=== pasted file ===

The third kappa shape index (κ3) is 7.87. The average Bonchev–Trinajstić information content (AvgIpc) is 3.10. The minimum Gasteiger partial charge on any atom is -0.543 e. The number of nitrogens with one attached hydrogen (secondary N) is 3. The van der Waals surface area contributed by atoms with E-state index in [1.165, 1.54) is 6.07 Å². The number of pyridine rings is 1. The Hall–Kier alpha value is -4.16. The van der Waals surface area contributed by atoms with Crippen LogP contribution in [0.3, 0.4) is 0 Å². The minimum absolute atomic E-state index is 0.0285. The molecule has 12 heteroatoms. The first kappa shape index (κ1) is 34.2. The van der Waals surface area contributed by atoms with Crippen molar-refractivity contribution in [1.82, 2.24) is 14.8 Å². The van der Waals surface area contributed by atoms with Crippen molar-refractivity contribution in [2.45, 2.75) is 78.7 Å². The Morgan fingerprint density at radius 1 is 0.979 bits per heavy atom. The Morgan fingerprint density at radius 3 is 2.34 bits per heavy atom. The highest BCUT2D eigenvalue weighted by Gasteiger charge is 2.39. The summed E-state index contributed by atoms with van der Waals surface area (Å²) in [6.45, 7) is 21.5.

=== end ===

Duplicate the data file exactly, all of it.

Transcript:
The third kappa shape index (κ3) is 7.87. The average Bonchev–Trinajstić information content (AvgIpc) is 3.10. The minimum Gasteiger partial charge on any atom is -0.543 e. The number of nitrogens with one attached hydrogen (secondary N) is 3. The van der Waals surface area contributed by atoms with E-state index in [1.165, 1.54) is 6.07 Å². The number of pyridine rings is 1. The Hall–Kier alpha value is -4.16. The van der Waals surface area contributed by atoms with Crippen LogP contribution in [0.3, 0.4) is 0 Å². The minimum absolute atomic E-state index is 0.0285. The molecule has 12 heteroatoms. The first kappa shape index (κ1) is 34.2. The van der Waals surface area contributed by atoms with Crippen molar-refractivity contribution in [1.82, 2.24) is 14.8 Å². The van der Waals surface area contributed by atoms with Crippen molar-refractivity contribution in [2.45, 2.75) is 78.7 Å². The Morgan fingerprint density at radius 1 is 0.979 bits per heavy atom. The Morgan fingerprint density at radius 3 is 2.34 bits per heavy atom. The highest BCUT2D eigenvalue weighted by Gasteiger charge is 2.39. The summed E-state index contributed by atoms with van der Waals surface area (Å²) in [6.45, 7) is 21.5.